New Tax Rules To Watch Out For!

Here’s a quick rundown of what to expect starting January 1, when a bunch of current tax rules expire, and some new rules take effect. : The Bush tax cuts expire.

That means the top rates on ordinary income goes from 35% to 39.6%; the top rate on capital gains goes from 15% to 20%; and the top rate on qualified dividends jumps from 15% to 39.6%. Much of the debate over tax rates focuses on income at the top. But, the expiration of the Bush tax cuts affects all of us. The lowest 10% rate will disappear entirely, and everyone who actually pays income tax will pay more.

  1. the 2011-2012 payroll tax cuts expire, which means Social Security and self-employment taxes go up by 2% on all earned income up to $113,700. Two percent may not sound like a lot — but it means higher taxes for about 163 million working Americans.
  2. new taxes imposed by the 2010 “Obamacare” legislation take effect – the Medicare portion of Social Security and self-employment taxes goes up from 2.9% to 3.8% on earned income topping $200,000 ($250,000 for joint filers). And there’s a new 3.8% “Unearned Income Medicare Contribution” (which sounds so much better than “tax’) on “net investment income” (interest, dividends, capital gains, rents, royalties, and annuities) over those same amounts.
  3. the Alternative Minimum Tax exemptions revert back to where they stood in 2000. Under current law, those exemptions are not adjusted for inflation. So, every couple of years, Congress “patches” the system by temporarily raising the exemptions to where they would be if they were indexed for inflation. The AMT currently hits about 4½ million Americans – but without the “patch,” that number explodes to 33 million.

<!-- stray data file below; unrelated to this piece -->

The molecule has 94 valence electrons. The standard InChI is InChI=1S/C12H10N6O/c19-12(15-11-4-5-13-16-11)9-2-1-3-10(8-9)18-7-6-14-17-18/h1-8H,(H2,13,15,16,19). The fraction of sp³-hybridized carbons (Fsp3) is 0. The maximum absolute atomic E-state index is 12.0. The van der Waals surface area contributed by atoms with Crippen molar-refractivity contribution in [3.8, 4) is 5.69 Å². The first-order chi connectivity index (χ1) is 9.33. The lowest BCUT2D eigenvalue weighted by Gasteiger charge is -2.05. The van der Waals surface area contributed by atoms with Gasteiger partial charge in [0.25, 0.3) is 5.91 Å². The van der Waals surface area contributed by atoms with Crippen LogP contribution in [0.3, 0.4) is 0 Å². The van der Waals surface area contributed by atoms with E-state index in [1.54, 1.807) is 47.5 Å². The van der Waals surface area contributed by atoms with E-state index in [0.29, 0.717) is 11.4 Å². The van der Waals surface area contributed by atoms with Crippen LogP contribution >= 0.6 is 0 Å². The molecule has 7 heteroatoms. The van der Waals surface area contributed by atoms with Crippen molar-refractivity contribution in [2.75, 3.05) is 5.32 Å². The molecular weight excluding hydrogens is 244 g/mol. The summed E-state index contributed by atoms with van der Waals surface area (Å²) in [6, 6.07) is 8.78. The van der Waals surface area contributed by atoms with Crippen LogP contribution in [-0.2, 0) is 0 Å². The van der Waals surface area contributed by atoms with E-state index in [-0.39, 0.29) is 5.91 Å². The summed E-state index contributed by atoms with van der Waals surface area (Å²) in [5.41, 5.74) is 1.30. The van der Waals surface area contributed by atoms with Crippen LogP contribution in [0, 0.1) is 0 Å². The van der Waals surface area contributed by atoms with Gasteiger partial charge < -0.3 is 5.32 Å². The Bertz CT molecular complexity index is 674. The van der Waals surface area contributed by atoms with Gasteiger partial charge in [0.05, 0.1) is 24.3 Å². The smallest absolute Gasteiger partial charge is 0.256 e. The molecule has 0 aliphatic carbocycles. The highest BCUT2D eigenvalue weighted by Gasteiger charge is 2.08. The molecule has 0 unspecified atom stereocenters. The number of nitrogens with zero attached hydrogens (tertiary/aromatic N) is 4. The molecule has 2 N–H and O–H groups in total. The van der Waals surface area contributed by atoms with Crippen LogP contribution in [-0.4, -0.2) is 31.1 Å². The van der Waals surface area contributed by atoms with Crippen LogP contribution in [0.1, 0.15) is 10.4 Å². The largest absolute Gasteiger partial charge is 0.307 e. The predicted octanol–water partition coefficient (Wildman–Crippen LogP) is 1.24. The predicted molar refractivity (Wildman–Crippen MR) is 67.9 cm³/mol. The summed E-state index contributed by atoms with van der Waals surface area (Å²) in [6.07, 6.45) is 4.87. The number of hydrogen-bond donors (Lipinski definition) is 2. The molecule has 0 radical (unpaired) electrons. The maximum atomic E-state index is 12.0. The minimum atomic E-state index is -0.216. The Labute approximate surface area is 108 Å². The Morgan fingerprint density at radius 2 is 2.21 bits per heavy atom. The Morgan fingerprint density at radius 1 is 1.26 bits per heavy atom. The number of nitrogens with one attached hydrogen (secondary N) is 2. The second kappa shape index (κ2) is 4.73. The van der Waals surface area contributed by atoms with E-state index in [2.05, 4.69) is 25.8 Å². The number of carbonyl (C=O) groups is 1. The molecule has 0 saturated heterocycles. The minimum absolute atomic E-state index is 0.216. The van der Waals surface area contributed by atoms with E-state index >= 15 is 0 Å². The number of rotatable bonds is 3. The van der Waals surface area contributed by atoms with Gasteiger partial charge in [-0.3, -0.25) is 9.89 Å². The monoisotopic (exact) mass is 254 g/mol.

Oh, and do not think dying solves your tax problem. That is because estate taxes, which currently start at 45% on estates over $5 million, will jump to 55% on estates over just $1 million.

So, January 1 2013 is our fiscal cliff, and we’re hurtling towards it.  What can we do? Well, plenty of legislators have proposed extending part or all of the Bush tax cuts, extending the payroll tax cuts, patching the AMT, and raising the estate tax exemption. But actually passing anything will be a challenge — Congress has passed just 132 bills this year, and 20% of those were to name post offices!

The partisan gridlock has many observers convinced that we will actually go over that fiscal cliff. We may see Washington wait for the election results and pass something noncontroversial like the AMT patch before the end of the year. Then in 2013 they will pass legislation extending at least part of the Bush tax cuts and make it retroactive to January 1.

We, the Chicago Accountants want you to know that we are watching everything closely to help you make the most of your opportunities and avoid land mines where possible. And remember, we are here for your family, friends, and colleagues, too so give us a call: 773-728-1500

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The Cost of Reform – Medicare Tax